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Chronic pain has been defined by Turk1,2 as a function of a complex interaction among demographic, physical, psychological, social, and economic factors, including age, sex, education, medical status, pain severity, alcohol and substance abuse, beliefs about pain, increased used of medications and of health care services, and a generalized adoption of the sick role. Because chronic pain is multifactorial in nature, the use of any one modality, pharmacologic treatment, alternative medicine, or psychologic approach is bound to fail. Pain management in an inpatient center provides a model of interdisciplinary treatment consisting of medical care, medication management, physical reconditioning, training in body mechanics, meditation, relaxation, biofeedback psychology, and milieu therapy. Patients who are referred to an inpatient chronic pain program commonly experience functional disabilities, social dysfunction, narcotic and alcohol dependency, child abuse history, vocational impairment, dependency on the public welfare system and the workmen’s compensation system, and significant psychiatric disorders that are both antecedent to and consequent from chronic pain. Therefore, the objectives, treatment procedures, outcome measures, and long-term success of inpatient chronic pain management are distinct from treatment of acute pain, malignant pain, and postoperative pain.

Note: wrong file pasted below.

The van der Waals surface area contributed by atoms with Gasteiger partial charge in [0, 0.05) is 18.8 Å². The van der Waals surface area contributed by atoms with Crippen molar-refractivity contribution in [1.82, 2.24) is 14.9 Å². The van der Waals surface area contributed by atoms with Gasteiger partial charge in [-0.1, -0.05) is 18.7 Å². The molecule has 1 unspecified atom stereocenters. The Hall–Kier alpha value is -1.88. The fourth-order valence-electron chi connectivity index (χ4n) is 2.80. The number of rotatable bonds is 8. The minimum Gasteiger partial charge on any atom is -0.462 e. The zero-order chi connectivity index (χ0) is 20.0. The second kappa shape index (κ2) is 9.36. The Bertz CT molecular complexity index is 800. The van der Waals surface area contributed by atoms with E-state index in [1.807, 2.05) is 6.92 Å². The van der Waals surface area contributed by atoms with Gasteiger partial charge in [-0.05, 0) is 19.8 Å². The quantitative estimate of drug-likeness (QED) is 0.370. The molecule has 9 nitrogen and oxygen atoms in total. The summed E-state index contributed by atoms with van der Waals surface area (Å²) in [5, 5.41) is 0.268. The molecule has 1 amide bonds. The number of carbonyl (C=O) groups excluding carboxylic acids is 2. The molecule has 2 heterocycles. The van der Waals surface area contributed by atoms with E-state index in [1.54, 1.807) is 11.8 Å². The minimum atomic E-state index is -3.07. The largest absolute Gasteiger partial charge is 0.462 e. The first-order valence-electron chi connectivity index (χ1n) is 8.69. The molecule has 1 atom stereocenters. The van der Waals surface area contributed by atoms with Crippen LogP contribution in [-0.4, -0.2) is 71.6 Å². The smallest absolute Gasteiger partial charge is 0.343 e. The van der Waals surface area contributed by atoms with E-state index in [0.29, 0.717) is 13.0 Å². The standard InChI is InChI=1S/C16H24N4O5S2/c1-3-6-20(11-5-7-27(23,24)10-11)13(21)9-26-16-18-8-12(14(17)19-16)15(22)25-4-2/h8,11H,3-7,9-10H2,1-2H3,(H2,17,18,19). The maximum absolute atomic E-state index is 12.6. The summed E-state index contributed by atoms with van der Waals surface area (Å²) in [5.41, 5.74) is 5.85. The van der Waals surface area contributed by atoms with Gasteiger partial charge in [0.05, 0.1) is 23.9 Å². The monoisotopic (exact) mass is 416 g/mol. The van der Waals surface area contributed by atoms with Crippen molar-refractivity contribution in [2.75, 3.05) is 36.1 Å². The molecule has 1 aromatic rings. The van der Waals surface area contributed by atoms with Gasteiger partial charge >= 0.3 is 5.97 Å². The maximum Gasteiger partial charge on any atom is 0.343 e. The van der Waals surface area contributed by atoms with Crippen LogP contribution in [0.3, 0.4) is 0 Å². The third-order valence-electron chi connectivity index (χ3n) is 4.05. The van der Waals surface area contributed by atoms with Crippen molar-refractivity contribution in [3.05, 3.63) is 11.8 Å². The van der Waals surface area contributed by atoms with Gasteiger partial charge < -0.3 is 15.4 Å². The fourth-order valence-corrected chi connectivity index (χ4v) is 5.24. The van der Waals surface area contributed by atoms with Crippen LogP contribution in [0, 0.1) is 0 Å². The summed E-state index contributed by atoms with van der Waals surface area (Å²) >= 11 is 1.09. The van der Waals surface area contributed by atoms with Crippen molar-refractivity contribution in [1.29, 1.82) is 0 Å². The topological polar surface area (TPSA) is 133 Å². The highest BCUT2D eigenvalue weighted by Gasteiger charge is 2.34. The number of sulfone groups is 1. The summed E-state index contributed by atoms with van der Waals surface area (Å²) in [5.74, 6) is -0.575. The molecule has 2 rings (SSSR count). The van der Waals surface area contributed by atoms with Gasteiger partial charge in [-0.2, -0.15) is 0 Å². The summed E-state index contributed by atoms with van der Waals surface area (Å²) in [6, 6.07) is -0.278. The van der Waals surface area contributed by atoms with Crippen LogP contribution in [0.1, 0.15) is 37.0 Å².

The objectives of pain management are manifold. The first objective is to assist the patient in developing coping mechanisms for chronic pain. Patients who have been referred to inpatient programs have failed to adapt to their pain despite numerous treatments that have been given in the community. Upon evaluation, these patients report a history of numerous visits to emergency departments, pain blocks, narcotics, and other standard medical procedures that have failed to provide them with pain relief. The clinician must convince the patient that all standard medical treatments have been offered and given. The task of the patient is to learn coping mechanisms in order that pain no longer is prepotent in their lives.


The second objective is to develop the maximum potential of the patient for normal living, which includes physical, social, psychological-spiritual, and vocational rehabilitation. For too many years, pain management was separated from rehabilitation. When pain management is conducted in isolation from other rehabilitation programs, it focuses on the narrow problems of narcotic addiction and depression. Pain patients, however, have potential for return to work, school, homemaking, and volunteer activities in the community. By keeping the objective on rehabilitation, the focus is changed from a narrow goal of reducing drug dependency to a broader goal of preparation for or return to normal living in the community.3


The third objective is to provide functional restoration for patients who have been deconditioned over several months and years. Functional restoration includes physical function, such as walking, stair climbing, standing, balancing, sitting, and endurance in performance of strenuous activities at work or at home. Although few studies have documented the improvement in physical function in pain management centers, Harding and associates4 showed significant improvement in measures such as a 10-minute walking test and a 20-minute speed walk. One ...

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